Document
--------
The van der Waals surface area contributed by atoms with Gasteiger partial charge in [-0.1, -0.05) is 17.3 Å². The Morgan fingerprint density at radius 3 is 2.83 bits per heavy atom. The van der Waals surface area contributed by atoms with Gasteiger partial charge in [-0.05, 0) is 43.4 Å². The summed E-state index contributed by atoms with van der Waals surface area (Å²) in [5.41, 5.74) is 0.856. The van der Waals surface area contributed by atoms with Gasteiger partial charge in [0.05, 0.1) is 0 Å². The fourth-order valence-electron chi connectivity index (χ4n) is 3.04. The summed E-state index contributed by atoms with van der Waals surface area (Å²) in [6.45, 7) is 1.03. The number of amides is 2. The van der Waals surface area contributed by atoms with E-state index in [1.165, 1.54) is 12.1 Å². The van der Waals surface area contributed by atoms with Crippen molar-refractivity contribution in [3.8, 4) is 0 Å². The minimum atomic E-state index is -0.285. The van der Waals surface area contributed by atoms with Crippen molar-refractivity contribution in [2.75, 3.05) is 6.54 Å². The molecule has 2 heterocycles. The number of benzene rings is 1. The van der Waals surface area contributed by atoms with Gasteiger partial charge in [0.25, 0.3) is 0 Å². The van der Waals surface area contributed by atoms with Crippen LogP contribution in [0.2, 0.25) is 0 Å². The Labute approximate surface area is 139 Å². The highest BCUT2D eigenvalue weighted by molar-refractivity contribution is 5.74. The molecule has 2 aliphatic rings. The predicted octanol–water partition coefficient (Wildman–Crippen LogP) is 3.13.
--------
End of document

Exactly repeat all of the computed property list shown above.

The van der Waals surface area contributed by atoms with Gasteiger partial charge in [-0.1, -0.05) is 17.3 Å². The Morgan fingerprint density at radius 3 is 2.83 bits per heavy atom. The van der Waals surface area contributed by atoms with Gasteiger partial charge in [-0.05, 0) is 43.4 Å². The summed E-state index contributed by atoms with van der Waals surface area (Å²) in [5.41, 5.74) is 0.856. The van der Waals surface area contributed by atoms with Gasteiger partial charge in [0.05, 0.1) is 0 Å². The fourth-order valence-electron chi connectivity index (χ4n) is 3.04. The summed E-state index contributed by atoms with van der Waals surface area (Å²) in [6.45, 7) is 1.03. The number of amides is 2. The van der Waals surface area contributed by atoms with E-state index in [1.165, 1.54) is 12.1 Å². The van der Waals surface area contributed by atoms with Crippen molar-refractivity contribution in [3.8, 4) is 0 Å². The minimum atomic E-state index is -0.285. The van der Waals surface area contributed by atoms with Crippen molar-refractivity contribution in [2.75, 3.05) is 6.54 Å². The molecule has 2 heterocycles. The number of benzene rings is 1. The van der Waals surface area contributed by atoms with Gasteiger partial charge in [0.25, 0.3) is 0 Å². The van der Waals surface area contributed by atoms with Crippen LogP contribution in [0.2, 0.25) is 0 Å². The Labute approximate surface area is 139 Å². The highest BCUT2D eigenvalue weighted by molar-refractivity contribution is 5.74. The molecule has 2 aliphatic rings. The predicted octanol–water partition coefficient (Wildman–Crippen LogP) is 3.13.